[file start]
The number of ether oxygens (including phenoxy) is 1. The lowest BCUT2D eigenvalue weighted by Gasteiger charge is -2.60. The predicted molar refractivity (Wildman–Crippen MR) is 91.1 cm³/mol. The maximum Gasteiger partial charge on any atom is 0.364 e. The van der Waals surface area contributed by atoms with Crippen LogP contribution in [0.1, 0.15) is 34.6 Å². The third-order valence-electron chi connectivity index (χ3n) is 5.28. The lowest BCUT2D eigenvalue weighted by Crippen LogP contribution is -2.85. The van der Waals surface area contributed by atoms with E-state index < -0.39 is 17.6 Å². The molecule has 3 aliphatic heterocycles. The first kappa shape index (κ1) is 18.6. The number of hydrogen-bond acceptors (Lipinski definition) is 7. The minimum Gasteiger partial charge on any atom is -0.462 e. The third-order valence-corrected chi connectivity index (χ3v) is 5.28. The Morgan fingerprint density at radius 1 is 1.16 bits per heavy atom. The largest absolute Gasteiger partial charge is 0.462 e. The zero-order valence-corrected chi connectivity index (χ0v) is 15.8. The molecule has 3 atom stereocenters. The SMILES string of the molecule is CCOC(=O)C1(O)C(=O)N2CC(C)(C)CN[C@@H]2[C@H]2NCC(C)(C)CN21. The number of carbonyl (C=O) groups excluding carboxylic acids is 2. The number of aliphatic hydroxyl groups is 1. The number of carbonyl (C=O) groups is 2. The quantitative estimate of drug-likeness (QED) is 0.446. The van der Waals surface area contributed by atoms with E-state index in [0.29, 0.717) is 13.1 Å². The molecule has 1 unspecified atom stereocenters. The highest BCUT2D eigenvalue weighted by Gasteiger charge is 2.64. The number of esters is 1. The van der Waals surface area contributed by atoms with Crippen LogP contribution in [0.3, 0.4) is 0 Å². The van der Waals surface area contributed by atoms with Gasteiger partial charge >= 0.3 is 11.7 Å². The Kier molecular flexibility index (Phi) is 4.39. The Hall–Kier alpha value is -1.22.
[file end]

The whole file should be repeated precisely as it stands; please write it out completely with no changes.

The number of ether oxygens (including phenoxy) is 1. The lowest BCUT2D eigenvalue weighted by Gasteiger charge is -2.60. The predicted molar refractivity (Wildman–Crippen MR) is 91.1 cm³/mol. The maximum Gasteiger partial charge on any atom is 0.364 e. The van der Waals surface area contributed by atoms with Crippen LogP contribution in [0.1, 0.15) is 34.6 Å². The third-order valence-electron chi connectivity index (χ3n) is 5.28. The lowest BCUT2D eigenvalue weighted by Crippen LogP contribution is -2.85. The van der Waals surface area contributed by atoms with E-state index < -0.39 is 17.6 Å². The molecule has 3 aliphatic heterocycles. The first kappa shape index (κ1) is 18.6. The number of hydrogen-bond acceptors (Lipinski definition) is 7. The minimum Gasteiger partial charge on any atom is -0.462 e. The third-order valence-corrected chi connectivity index (χ3v) is 5.28. The Morgan fingerprint density at radius 1 is 1.16 bits per heavy atom. The largest absolute Gasteiger partial charge is 0.462 e. The zero-order valence-corrected chi connectivity index (χ0v) is 15.8. The molecule has 3 atom stereocenters. The SMILES string of the molecule is CCOC(=O)C1(O)C(=O)N2CC(C)(C)CN[C@@H]2[C@H]2NCC(C)(C)CN21. The number of carbonyl (C=O) groups excluding carboxylic acids is 2. The number of aliphatic hydroxyl groups is 1. The number of carbonyl (C=O) groups is 2. The quantitative estimate of drug-likeness (QED) is 0.446. The van der Waals surface area contributed by atoms with E-state index in [0.29, 0.717) is 13.1 Å². The molecule has 1 unspecified atom stereocenters. The highest BCUT2D eigenvalue weighted by Gasteiger charge is 2.64. The number of esters is 1. The van der Waals surface area contributed by atoms with Crippen LogP contribution in [0.3, 0.4) is 0 Å². The van der Waals surface area contributed by atoms with Gasteiger partial charge >= 0.3 is 11.7 Å². The Kier molecular flexibility index (Phi) is 4.39. The Hall–Kier alpha value is -1.22.